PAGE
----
Mmegi Online :: Of 'our' billions and backyard banking
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Last Updated
Friday 19 July 2019, 13:17 pm.
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Of 'our' billions and backyard banking

A little over half a century ago a little dusty nation with nearly no modern development to write home about gained independence.
By Correspondent Fri 28 Jun 2019, 14:02 pm (GMT +2)
Mmegi Online :: Of 'our' billions and backyard banking








Legend has it that there was ululation and jubilee in the air as euphoria engulfed the dusty, economically insignificant then tiny nation of Bechuanaland.

Many submitted ‘she’ would become a charity case. Forgive my use of the word legend, I say this because it seems as though the so-called independence has not had any impact in the true sense of the word. 

Botswana is yet to find her feet in spite of the vast mineral resources it has been endowed with.

Although having been considered the citadel of democracy and trivial corruption it appears that it leaves a lot to be desired and the current crop of political echelons have for many years kept the electorate at arm’s length when it comes to the enjoyment of ‘our’ honey pot. 

Not only is the country riddled with astronomical unemployment, low wages and a disgruntled public labour force but a select few are living in opulence owing to public funds finding their way into private hands in a grand scheme of events I call backyard banking.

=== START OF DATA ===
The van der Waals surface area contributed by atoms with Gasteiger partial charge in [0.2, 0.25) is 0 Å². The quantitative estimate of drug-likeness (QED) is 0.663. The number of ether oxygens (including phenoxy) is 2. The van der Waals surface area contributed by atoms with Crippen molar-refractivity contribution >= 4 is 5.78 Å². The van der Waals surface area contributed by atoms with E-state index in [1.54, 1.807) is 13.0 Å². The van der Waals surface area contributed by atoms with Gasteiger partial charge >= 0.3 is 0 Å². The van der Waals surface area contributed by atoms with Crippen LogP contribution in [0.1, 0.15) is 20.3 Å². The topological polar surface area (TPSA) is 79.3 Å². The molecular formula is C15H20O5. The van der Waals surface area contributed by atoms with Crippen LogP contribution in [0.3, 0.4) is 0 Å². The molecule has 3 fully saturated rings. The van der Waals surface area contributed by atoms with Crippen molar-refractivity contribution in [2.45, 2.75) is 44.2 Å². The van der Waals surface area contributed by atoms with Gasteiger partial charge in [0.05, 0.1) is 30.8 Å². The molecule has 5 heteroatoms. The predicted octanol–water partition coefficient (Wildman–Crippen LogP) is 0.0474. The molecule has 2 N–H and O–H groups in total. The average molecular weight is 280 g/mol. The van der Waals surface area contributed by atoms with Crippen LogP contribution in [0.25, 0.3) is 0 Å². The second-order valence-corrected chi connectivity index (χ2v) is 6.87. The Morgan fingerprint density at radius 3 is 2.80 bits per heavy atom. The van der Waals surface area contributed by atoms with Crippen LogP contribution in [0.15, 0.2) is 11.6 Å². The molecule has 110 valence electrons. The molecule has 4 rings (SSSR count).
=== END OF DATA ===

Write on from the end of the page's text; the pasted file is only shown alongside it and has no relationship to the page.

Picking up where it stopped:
“Golo ko Gaborone…go a ikabelwa” one musician from Gabane has sung. Without care, office bearers are chauffeur-driven in big black German cars, A-list style while somewhere in this beautiful land our students are taken to school in donkey carts. 

How some are more equal than others is unspeakable and it does not look like the sun will rise again.

As the young nation goes to the polls this year I seek permission to reprimand the electorate and implore the nation to be wise in appending an ‘X’ against their symbol of choice.

Let not we be fooled and made a mockery of by a few individuals who are not only self-serving but do not have our needs at heart. It is quite clear that “he who touches honey is compelled to lick his fingers”, an idiom I have not coined but rather stumbled upon in reference to nations that have come before us and succumbed to sycophancy and public looting.